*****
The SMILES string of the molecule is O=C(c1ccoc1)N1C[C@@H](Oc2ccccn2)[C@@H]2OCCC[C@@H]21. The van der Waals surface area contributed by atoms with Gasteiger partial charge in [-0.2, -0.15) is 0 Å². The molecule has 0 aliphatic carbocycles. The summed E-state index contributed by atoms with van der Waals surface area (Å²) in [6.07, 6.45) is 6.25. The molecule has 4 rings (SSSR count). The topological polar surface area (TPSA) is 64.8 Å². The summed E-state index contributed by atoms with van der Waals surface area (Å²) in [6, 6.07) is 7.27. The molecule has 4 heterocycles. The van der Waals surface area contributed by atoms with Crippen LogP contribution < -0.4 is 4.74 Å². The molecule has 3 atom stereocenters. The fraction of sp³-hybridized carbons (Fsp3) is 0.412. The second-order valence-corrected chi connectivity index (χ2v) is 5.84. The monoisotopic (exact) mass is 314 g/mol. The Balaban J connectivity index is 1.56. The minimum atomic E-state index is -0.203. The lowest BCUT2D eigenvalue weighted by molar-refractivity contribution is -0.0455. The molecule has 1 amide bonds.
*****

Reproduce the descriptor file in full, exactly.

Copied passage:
The SMILES string of the molecule is O=C(c1ccoc1)N1C[C@@H](Oc2ccccn2)[C@@H]2OCCC[C@@H]21. The van der Waals surface area contributed by atoms with Gasteiger partial charge in [-0.2, -0.15) is 0 Å². The molecule has 0 aliphatic carbocycles. The summed E-state index contributed by atoms with van der Waals surface area (Å²) in [6.07, 6.45) is 6.25. The molecule has 4 rings (SSSR count). The topological polar surface area (TPSA) is 64.8 Å². The summed E-state index contributed by atoms with van der Waals surface area (Å²) in [6, 6.07) is 7.27. The molecule has 4 heterocycles. The van der Waals surface area contributed by atoms with Crippen LogP contribution < -0.4 is 4.74 Å². The molecule has 3 atom stereocenters. The fraction of sp³-hybridized carbons (Fsp3) is 0.412. The second-order valence-corrected chi connectivity index (χ2v) is 5.84. The monoisotopic (exact) mass is 314 g/mol. The Balaban J connectivity index is 1.56. The minimum atomic E-state index is -0.203. The lowest BCUT2D eigenvalue weighted by molar-refractivity contribution is -0.0455. The molecule has 1 amide bonds.